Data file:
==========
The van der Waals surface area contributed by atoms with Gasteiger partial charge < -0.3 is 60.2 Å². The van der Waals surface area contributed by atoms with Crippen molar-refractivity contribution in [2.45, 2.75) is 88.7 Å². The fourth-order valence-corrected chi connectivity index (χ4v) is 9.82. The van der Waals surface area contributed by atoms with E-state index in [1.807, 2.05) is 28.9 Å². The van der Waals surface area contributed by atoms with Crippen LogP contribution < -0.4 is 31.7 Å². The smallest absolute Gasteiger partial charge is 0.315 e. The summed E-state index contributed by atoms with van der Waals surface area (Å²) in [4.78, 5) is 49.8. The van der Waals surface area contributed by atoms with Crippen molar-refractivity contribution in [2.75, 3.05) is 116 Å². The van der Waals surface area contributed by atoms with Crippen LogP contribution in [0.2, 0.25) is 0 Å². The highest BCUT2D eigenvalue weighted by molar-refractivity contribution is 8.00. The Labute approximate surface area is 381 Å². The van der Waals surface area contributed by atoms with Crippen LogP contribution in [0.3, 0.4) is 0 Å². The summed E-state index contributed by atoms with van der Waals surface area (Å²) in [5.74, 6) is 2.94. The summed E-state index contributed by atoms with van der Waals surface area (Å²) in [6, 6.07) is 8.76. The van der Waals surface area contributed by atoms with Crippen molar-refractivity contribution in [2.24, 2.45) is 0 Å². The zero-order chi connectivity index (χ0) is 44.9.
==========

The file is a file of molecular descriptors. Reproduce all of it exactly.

The van der Waals surface area contributed by atoms with Gasteiger partial charge < -0.3 is 60.2 Å². The van der Waals surface area contributed by atoms with Crippen molar-refractivity contribution in [2.45, 2.75) is 88.7 Å². The fourth-order valence-corrected chi connectivity index (χ4v) is 9.82. The van der Waals surface area contributed by atoms with E-state index in [1.807, 2.05) is 28.9 Å². The van der Waals surface area contributed by atoms with Crippen LogP contribution < -0.4 is 31.7 Å². The smallest absolute Gasteiger partial charge is 0.315 e. The summed E-state index contributed by atoms with van der Waals surface area (Å²) in [4.78, 5) is 49.8. The van der Waals surface area contributed by atoms with Crippen molar-refractivity contribution in [2.75, 3.05) is 116 Å². The van der Waals surface area contributed by atoms with Crippen LogP contribution in [0.2, 0.25) is 0 Å². The highest BCUT2D eigenvalue weighted by molar-refractivity contribution is 8.00. The Labute approximate surface area is 381 Å². The van der Waals surface area contributed by atoms with Crippen LogP contribution in [0.3, 0.4) is 0 Å². The summed E-state index contributed by atoms with van der Waals surface area (Å²) in [5.74, 6) is 2.94. The summed E-state index contributed by atoms with van der Waals surface area (Å²) in [6, 6.07) is 8.76. The van der Waals surface area contributed by atoms with Crippen molar-refractivity contribution in [2.24, 2.45) is 0 Å². The zero-order chi connectivity index (χ0) is 44.9.